Ali Motamedi

Framework for Assets’ Lifecycle Management Using Auto-ID and RTLS Technologies

Ali Motamedi
Special Individualized Programs (SIP) Ph.D.
Concordia University

Ali Motamedi is a Ph.D candidate and researcher assistant in SIP program (interdisciplinary graduate program) at Concordia University. He has many years of experience in the area of information technology and has participated in the design of several internetworking projects. In 2006, he joined the Concordia Institute for Information Systems Engineering (CIISE) and graduated from the Quality Systems Engineering program in 2009. His research focuses on Radio Frequency Identification technology (RFID), Real-time Location Tracking Systems (RTLS) and intelligent products. Ali is the holder of several national and provincial scholarships and awards including FQRNT, NSERC, and the Concordia Merit Award. His research results have been published in several journals including Advanced Engineering Informatics and IT in Construction and presented in various conferences. Ali started collaborating with the Center for Sensory Studies in 2011, investigating the topic of how to extend human senses by using intelligent sensors. His research interests include intelligent sensors for ubiquitous computing environments, the Internet of things, and intelligent products.
Research profile:
Ubiquitous computing suggests wirelessly intercommunicating microprocessors that are invisibly embedded in objects. By the help of new materials (e.g., semi-conducting polymers), advances in sensor technology, miniaturization and nanotechnology, electronic systems will be embedded in objects and require less energy to operate. Identification technologies such as Radio Frequency Identification (RFID) and wireless sensor technologies allow objects to provide information about their environment and context, leading to the creation of an “Internet of Things” (IoT) that connects and enables intelligent interaction between objects around the world.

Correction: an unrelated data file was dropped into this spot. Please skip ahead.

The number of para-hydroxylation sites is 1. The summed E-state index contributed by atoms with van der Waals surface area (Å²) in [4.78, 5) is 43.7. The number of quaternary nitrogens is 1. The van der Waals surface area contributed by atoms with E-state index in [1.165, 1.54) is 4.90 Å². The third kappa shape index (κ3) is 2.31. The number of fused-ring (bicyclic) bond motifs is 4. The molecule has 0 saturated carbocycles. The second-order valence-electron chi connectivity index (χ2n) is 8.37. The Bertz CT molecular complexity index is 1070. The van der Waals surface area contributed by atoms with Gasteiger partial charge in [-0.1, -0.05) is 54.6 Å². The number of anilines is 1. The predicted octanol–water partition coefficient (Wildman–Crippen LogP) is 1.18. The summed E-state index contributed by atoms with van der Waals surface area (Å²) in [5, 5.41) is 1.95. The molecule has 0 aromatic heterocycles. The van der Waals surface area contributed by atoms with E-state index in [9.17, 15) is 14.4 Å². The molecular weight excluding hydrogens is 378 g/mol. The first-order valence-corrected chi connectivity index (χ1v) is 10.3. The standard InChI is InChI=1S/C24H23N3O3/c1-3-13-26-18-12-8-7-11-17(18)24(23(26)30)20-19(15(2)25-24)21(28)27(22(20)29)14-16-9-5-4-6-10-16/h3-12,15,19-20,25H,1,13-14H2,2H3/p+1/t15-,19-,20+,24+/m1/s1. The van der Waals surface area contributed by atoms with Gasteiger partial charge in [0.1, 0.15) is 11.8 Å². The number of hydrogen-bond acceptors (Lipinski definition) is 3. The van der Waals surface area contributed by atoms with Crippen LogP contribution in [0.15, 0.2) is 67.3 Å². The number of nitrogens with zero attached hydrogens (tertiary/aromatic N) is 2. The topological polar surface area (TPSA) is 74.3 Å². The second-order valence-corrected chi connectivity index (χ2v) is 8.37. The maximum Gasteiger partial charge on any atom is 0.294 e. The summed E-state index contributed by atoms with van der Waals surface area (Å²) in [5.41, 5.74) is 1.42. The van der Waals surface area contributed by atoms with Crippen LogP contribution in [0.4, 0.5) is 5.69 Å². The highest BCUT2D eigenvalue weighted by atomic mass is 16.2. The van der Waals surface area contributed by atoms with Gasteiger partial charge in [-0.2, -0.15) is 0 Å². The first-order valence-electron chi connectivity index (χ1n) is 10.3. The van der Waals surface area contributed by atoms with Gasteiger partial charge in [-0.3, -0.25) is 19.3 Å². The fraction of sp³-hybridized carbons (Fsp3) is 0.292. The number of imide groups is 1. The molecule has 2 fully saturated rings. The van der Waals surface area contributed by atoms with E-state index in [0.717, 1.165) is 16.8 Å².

The proposed research involves permanently attaching RFID tags to facility components and assets where the memory of the tags is populated with accumulated lifecycle information taken from a standard database. This information is used to enhance different processes throughout the lifecycle. Having this information embedded in the components allows different stakeholders to use the memory to store the necessary information for their operations, and facilitate information handover to other users.
Attaching RFID tags to building component and assets provides a distributed data storage within the facility. This cloud of RFID tags and sensors can store data to be used for various Location-Based Services (LBS) (e.g. floor plans and hazardous materials). Additionally, an RFID-tagged environment has the potential to provide localization. It is the basis for context awareness within the building that involves an automatic recognition of the user’s location and activity. My current research focuses on developing techniques for location tracking in an RFID-tagged environment, and the design of various context-aware services. Collaboration with the data security research group is a crucial part of this research. The results will empower applications with data privacy solutions to provide role-based and secure access to RFID data.

Ali Motamedi defended his thesis with September 2013 and graduated at Fall Convocation with distinction.